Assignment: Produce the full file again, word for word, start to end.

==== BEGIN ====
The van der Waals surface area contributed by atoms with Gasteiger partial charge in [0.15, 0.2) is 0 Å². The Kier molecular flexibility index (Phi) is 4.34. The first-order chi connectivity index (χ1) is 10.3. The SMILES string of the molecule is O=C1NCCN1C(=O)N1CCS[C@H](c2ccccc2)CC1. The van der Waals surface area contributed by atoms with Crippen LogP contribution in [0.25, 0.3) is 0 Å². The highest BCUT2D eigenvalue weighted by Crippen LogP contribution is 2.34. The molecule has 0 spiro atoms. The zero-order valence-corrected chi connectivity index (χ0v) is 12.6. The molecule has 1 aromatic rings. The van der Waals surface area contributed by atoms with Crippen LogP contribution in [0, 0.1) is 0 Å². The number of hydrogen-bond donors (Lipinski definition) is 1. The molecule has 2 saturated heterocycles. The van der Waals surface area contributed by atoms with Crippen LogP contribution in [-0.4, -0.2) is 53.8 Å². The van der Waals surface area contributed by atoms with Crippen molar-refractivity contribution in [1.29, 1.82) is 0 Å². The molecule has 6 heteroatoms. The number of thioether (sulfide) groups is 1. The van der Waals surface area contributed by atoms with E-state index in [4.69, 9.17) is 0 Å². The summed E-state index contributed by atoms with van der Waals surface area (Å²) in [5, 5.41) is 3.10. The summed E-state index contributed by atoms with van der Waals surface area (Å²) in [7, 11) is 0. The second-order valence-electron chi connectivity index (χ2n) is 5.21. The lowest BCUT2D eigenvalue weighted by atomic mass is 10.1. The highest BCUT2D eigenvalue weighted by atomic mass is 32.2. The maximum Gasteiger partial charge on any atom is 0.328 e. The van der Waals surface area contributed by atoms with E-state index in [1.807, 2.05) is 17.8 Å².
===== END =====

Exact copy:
The van der Waals surface area contributed by atoms with Gasteiger partial charge in [0.15, 0.2) is 0 Å². The Kier molecular flexibility index (Phi) is 4.34. The first-order chi connectivity index (χ1) is 10.3. The SMILES string of the molecule is O=C1NCCN1C(=O)N1CCS[C@H](c2ccccc2)CC1. The van der Waals surface area contributed by atoms with Crippen LogP contribution in [0.25, 0.3) is 0 Å². The highest BCUT2D eigenvalue weighted by Crippen LogP contribution is 2.34. The molecule has 0 spiro atoms. The zero-order valence-corrected chi connectivity index (χ0v) is 12.6. The molecule has 1 aromatic rings. The van der Waals surface area contributed by atoms with Crippen LogP contribution in [0, 0.1) is 0 Å². The number of hydrogen-bond donors (Lipinski definition) is 1. The molecule has 2 saturated heterocycles. The van der Waals surface area contributed by atoms with Crippen LogP contribution in [-0.4, -0.2) is 53.8 Å². The van der Waals surface area contributed by atoms with Crippen molar-refractivity contribution in [1.29, 1.82) is 0 Å². The molecule has 6 heteroatoms. The number of thioether (sulfide) groups is 1. The van der Waals surface area contributed by atoms with E-state index in [4.69, 9.17) is 0 Å². The summed E-state index contributed by atoms with van der Waals surface area (Å²) in [5, 5.41) is 3.10. The summed E-state index contributed by atoms with van der Waals surface area (Å²) in [7, 11) is 0. The second-order valence-electron chi connectivity index (χ2n) is 5.21. The lowest BCUT2D eigenvalue weighted by atomic mass is 10.1. The highest BCUT2D eigenvalue weighted by atomic mass is 32.2. The maximum Gasteiger partial charge on any atom is 0.328 e. The van der Waals surface area contributed by atoms with E-state index in [1.807, 2.05) is 17.8 Å².